Country Czech Republic
Region Moravian-Silesian
District Opava
River Opava
Elevation 257 m (843 ft)
Coordinates 49°56′N 17°54′E / 49.933°N 17.9°E / 49.933; 17.9
Area 90.61 km2 (34.98 sq mi)
Population 60,199 (2008)
Density 664 / km2 (1,720 / sq mi)
First mentioned 1195
Mayor Zdeněk Jirásek
Postal code 746 01
Location in the Czech Republic
Location in the Czech Republic
Location in the Moravian-Silesian Region
Location in the Moravian-Silesian Region
Wikimedia Commons: Opava
Website: www.opava-city.cz

Opava (Czech pronunciation: [ˈopava] ( listen); German: Troppau, Polish: Opawa, Latin: Oppavia) is a city in the northern Czech Republic on the river Opava, located to the north-west of Ostrava. The historical capital of Czech Silesia, Opava is now in the Moravian-Silesian Region and has a population of 59,843 as of January 1, 2005.



Opava is located on the Opava Hilly Land (Czech: Opavská pahorkatina; a part of the Silesian Lowlands) on the Opava River (left tributary of the Oder River) and Moravice River (right tributary of the Opava River).


Opava was first documented in 1195. It received Magdeburg city rights in 1224 and was the capital of the Silesian, Bohemian and finally Austrian Duchy of Opava.

In 1614 Karl I of Liechtenstein became Duke of Opava. After the majority of Silesia was annexed by the Kingdom of Prussia during the War of the Austrian Succession after 1740, the remaining Silesian territory still under the control of the Habsburg Monarchy became known as Austrian Silesia with its capital in Troppau (1742–1918). The Congress of Troppau took place here in 1820.

According to the Austrian census of 1910 the town had 30,762 inhabitants, 29,587 of whom had permanent residence there. Census asked people for their native language, 27,240 (92%) were German-speaking, 2,039 (6.9%) were Czech-speaking and 274 (0.9%) were Polish-speaking. Jews were not allowed to declare Yiddish, most of them thus declared the German language as their native. Most populous religious groups were Roman Catholics with 28,379 (92.2%), followed by Protestants with 1,155 (3.7%) and the Jews with 1,112 (3.6%).[1]

After the defeat of Austria-Hungary in World War I, Troppau became part of Czechoslovakia in 1919 as Opava.

Opava in 1900

From 1938–45 Opava was part of Nazi Germany according to the Munich agreement. Already a day before Germany's annexation of the Sudetenland in 1938, the town seceded from its okres and became its own Stadtkreis. After the end of World War II, the German population of Opava was expelled in 1945–46 under terms included in the Beneš decrees; many of them settled in Bamberg, Germany.

While the Duchy of Opava has ceased to exist, the title of Duke of Troppau lives on to present day, with Hans-Adam II, Prince of Liechtenstein being the current incumbent.

Economy and culture

Opava is currently an important business and cultural center. It is the location of several economic and cultural institutions serving the entire region, including the Silesian Land's Museum, the oldest Museum in Czech Republic,[2] the Silesian University of Opava, and the Silesian Institute of the Academy of Science. The city is part of a congested industrial area along with Ostrava and produces mining equipment. Opava also awards its own Cultural Prize.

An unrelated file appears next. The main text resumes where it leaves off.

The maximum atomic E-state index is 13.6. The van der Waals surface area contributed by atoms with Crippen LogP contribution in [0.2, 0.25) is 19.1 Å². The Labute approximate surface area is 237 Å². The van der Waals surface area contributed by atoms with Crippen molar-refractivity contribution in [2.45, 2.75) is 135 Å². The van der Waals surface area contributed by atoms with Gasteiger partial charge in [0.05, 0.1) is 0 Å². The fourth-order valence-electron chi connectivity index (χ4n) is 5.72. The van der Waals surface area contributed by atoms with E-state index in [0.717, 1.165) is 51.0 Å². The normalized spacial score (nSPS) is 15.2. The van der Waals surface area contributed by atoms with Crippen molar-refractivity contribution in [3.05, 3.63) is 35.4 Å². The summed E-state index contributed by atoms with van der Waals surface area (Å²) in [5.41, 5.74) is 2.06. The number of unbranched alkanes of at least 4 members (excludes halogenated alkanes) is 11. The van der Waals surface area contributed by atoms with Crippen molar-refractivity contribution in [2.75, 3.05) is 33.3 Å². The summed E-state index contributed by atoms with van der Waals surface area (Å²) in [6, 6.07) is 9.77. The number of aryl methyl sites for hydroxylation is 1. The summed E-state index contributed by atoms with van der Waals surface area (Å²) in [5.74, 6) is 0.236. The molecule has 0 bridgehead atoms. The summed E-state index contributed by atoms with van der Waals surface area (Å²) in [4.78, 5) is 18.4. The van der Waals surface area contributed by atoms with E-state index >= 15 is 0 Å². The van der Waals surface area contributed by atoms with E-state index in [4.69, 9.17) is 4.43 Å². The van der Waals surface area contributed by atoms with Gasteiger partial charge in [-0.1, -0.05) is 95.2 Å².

The Silesian Theatre in Opava was founded in the year 1805. Plays were performed in German until the end of the Second World War.

Notable residents

International relations

Twin towns — Sister cities

Opava is twinned with:


  1. ^ Ludwig Patryn (ed): Die Ergebnisse der Volkszählung vom 31. Dezember 1910 in Schlesien, Troppau 1912.
  2. ^ About Silesian Land's Museum (in czech) – "Slezské zemské muzeum je nejstarší muzeum v České republice. Bylo založeno v Opavě 1. května 1814." → "Silesian Land's Museum is the oldest museum in the Czech Republic. It was founded in Opava 1st May 1814."

External links

Wikimedia Foundation. 2010.

Look at other dictionaries:

  • Opava — Opava …   Deutsch Wikipedia

  • Opava — Bandera …   Wikipedia Español

  • OPAVA — (Ger. Troppau), city in N. Silesia, Czech Republic. A tale about 27 Jews being executed for well poisoning in Opava in 1163 is probably unreliable. A Jewish community is first mentioned in 1281. Although their expulsion is not documented it is… …   Encyclopedia of Judaism

  • Opava — Opava, tschech. Name der Stadt Troppau (s. d.) …   Meyers Großes Konversations-Lexikon

  • Opava — (Czech), Opavia (Latin), Opawa (Polish), Troppau (German) …   Names of cities in different languages

  • Opava — Cette page d’homonymie répertorie les différents sujets et articles partageant un même nom. Opava, ville de République tchèque, connue jusqu en 1918 sous le nom allemand de Troppau ; Opava, ville de Slovaquie ; Opava, rivière tchèque… …   Wikipédia en Français

  • Opava — Original name in latin Opava Name in other language Gorad Opava, Opava, Opawa, Oppavia, Troppau, Uopawa, ao pa wa, awpawa, opaba, opavuOpavaa, Горад Опава, Опава State code CZ Continent/City Europe/Prague longitude 49.93866 latitude 17.90257… …   Cities with a population over 1000 database

  • Opava — Sp Òpava Ap Opava L u. ir mst. Čekijoje …   Pasaulio vietovardžiai. Internetinė duomenų bazė

  • Opava — ▪ Czech Republic German  Troppau , Polish  Opawa        city, northeastern Czech Republic. It lies along the Opava River near the Polish border and is northwest of Ostrava, from which it is separated by part of the wooded Oder Hills.       First… …   Universalium

  • Opava — (al. Troppau) ► C. de la República Checa, en la prov. de Moravia Septentrional, próxima a la frontera polaca; 63 601 h …   Enciclopedia Universal

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